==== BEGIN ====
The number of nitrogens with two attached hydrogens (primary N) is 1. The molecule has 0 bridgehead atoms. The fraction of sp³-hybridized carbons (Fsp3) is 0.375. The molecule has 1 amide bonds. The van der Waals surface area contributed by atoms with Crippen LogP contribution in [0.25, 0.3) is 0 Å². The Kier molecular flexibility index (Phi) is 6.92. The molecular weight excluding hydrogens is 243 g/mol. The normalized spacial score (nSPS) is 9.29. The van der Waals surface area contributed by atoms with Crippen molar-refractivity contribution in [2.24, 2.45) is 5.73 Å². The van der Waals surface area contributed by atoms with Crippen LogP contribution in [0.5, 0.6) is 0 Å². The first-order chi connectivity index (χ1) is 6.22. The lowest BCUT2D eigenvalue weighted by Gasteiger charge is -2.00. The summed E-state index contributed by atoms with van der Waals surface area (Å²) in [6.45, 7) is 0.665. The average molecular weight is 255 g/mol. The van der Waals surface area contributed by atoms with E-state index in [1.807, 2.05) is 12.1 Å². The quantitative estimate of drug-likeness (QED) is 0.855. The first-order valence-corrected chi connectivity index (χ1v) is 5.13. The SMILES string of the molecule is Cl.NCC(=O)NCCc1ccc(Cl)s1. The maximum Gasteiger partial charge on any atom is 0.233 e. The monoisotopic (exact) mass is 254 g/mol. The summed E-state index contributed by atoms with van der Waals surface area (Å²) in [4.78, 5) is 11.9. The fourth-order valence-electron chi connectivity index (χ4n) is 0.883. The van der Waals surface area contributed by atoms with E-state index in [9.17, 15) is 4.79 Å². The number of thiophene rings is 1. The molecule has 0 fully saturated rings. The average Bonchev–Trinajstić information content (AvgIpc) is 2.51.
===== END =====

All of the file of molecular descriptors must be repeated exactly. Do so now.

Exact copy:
The number of nitrogens with two attached hydrogens (primary N) is 1. The molecule has 0 bridgehead atoms. The fraction of sp³-hybridized carbons (Fsp3) is 0.375. The molecule has 1 amide bonds. The van der Waals surface area contributed by atoms with Crippen LogP contribution in [0.25, 0.3) is 0 Å². The Kier molecular flexibility index (Phi) is 6.92. The molecular weight excluding hydrogens is 243 g/mol. The normalized spacial score (nSPS) is 9.29. The van der Waals surface area contributed by atoms with Crippen molar-refractivity contribution in [2.24, 2.45) is 5.73 Å². The van der Waals surface area contributed by atoms with Crippen LogP contribution in [0.5, 0.6) is 0 Å². The first-order chi connectivity index (χ1) is 6.22. The lowest BCUT2D eigenvalue weighted by Gasteiger charge is -2.00. The summed E-state index contributed by atoms with van der Waals surface area (Å²) in [6.45, 7) is 0.665. The average molecular weight is 255 g/mol. The van der Waals surface area contributed by atoms with E-state index in [1.807, 2.05) is 12.1 Å². The quantitative estimate of drug-likeness (QED) is 0.855. The first-order valence-corrected chi connectivity index (χ1v) is 5.13. The SMILES string of the molecule is Cl.NCC(=O)NCCc1ccc(Cl)s1. The maximum Gasteiger partial charge on any atom is 0.233 e. The monoisotopic (exact) mass is 254 g/mol. The summed E-state index contributed by atoms with van der Waals surface area (Å²) in [4.78, 5) is 11.9. The fourth-order valence-electron chi connectivity index (χ4n) is 0.883. The van der Waals surface area contributed by atoms with E-state index in [9.17, 15) is 4.79 Å². The number of thiophene rings is 1. The molecule has 0 fully saturated rings. The average Bonchev–Trinajstić information content (AvgIpc) is 2.51.